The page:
This is a solid remake of the 1935 film of the same name about big-city political corruption, and it starred Edward Arnold as the corrupt political boss and George Raft as his loyal lieutenant. Stuart Heisler directs this film noir in a workmanlike manner (though, the changed hard-edged ending from the novel is a copout). It is similar themed but less effective than The Maltese Falcon, which was also based on a Dashiell Hammet novel. The Glass Key was supposedly the inspiration for Kurosawa’s Yojimbo. The title refers to the political boss backing a candidate based on the expectation of being rewarded with the key to the governor’s house if all goes according to plan, but is breakable if there’s a betrayal. For Paramount this was a big box-office film because of the star team of Veronica Lake and Alan Ladd, who sparkled as lovers with opposite personalities. Continue reading
Jean Cocteau died on October 11, 1963, the same exact day that his longtime friend, the French chanteuse Edith Piaf, succumbed to liver cancer not all that far away. Some have even speculated that the news of Piaf’s death was what spurred the heart attack that claimed Cocteau, a beautiful, if melancholic coincidence, if we are to put our full faith into what’s ostensibly rumor, seeing as the famed poet, theater director, and filmmaker often remarked that he was more scared of the deaths of his loved ones than he was of his own inevitable demise. Continue reading
Mr. and Mrs. Smith represented a change of pace for director Alfred Hitchcock. Out of his 50+ films, this one was his only comedy. Sure, The Master of Suspense usually added humorous touches to all of his films, but Mr. and Mrs. Smith was his only out and out farce.
The plot revolves around the Smiths, an otherwise happily married couple (Carole Lombard and Robert Montgomery) who have a shocking conversation over breakfast in which Mr. Smith reveals that if he had to do it all over again, he wouldn’t get married. This sends Mrs. Smith into a huff and she starts PMSing on him. Then the Smiths learn through some contrivance that their marriage isn’t legal and after Mr. Smith doesn’t propose right away, Mrs. Smith goes into a snit and starts seeing other people. From there, the couple vie for each other’s affections by making the other one jealous until they finally realize they’re still in love. Continue reading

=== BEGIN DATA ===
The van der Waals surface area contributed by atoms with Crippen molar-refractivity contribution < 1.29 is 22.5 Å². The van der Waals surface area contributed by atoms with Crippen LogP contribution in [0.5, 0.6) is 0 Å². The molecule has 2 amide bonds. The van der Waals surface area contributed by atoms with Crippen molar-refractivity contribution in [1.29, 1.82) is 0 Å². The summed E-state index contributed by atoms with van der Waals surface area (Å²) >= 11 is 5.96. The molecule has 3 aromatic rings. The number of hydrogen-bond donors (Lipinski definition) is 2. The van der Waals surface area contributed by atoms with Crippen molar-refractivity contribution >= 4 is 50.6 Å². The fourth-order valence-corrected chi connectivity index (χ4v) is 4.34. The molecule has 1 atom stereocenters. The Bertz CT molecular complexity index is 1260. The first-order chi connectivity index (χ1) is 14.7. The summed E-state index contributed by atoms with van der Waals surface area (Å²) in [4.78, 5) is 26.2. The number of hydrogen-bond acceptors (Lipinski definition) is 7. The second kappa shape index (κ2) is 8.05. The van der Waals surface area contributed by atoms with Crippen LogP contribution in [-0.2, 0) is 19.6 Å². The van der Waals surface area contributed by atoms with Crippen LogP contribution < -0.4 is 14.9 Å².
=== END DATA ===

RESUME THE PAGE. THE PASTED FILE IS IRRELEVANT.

A well-off young woman decides to become a nun, joining a convent that rehabilitates female prisoners. Through their program, she meets a woman named Thérèse who refuses any help because she says she was innocent of the crime she was convicted for. After being released from prison, Thérèse murders the actual perpetrator of the crime and comes to seek sanctuary in the convent. Continue reading
Two wandering minstrels, Gilles and Dominique, arrive at the castle of the Baron Hugh just as he announces the engagement of his daughter Anne to the knight Renaud. However Gilles and Dominique have really sold their souls to The Devil and have been charged with traveling throughout the land and tempting mortals into damnation by causing them to fall in love with them. Dominique causes both Renaud and Hugh to fall for her. Meanwhile Gilles seduces Anne but then falls for her himself. And so The Devil arrives in person to visit a cruel punishment on the two lovers. Continue reading
The Small Back Room details the professional and personal travails of troubled, alcoholic research scientist and military bomb-disposal expert Sammy Rice (David Farrar), who, while struggling with a complex relationship with secretary girlfriend Susan (Kathleen Byron), is hired by the government to advise on a dangerous new German weapon. Deftly mixing suspense and romance, The Small Back Room is an atmospheric, post–World War II gem. Continue reading
Even in 1945, Marcel Carné’s Children of Paradise was regarded as an old-fashioned film. Set in the Parisian theatrical world of the 1840s, Jacques Prévert’s screenplay concerns four men in love with the mysterious Garance (Arletty). Each loves Garance in his own fashion, but only the intentions of sensitive mime-actor Deburau (Jean-Louis Barrault) are entirely honorable; as a result, it is he who suffers most, hurdling one obstacle after another in pursuit of an evidently unattainable goal. In the stylized fashion of 19th-century French drama, many grand passions are spent during the film’s totally absorbing 195 minutes. Amazingly, the film was produced over a two-year period in virtual secrecy, without the knowledge of the Nazis then occupying France, who would surely have arrested several of the cast and production staff members (including Prévert) for their activities in the Resistance. Children of Paradise has gone on to become one of the great romantic classics of international cinema. Continue reading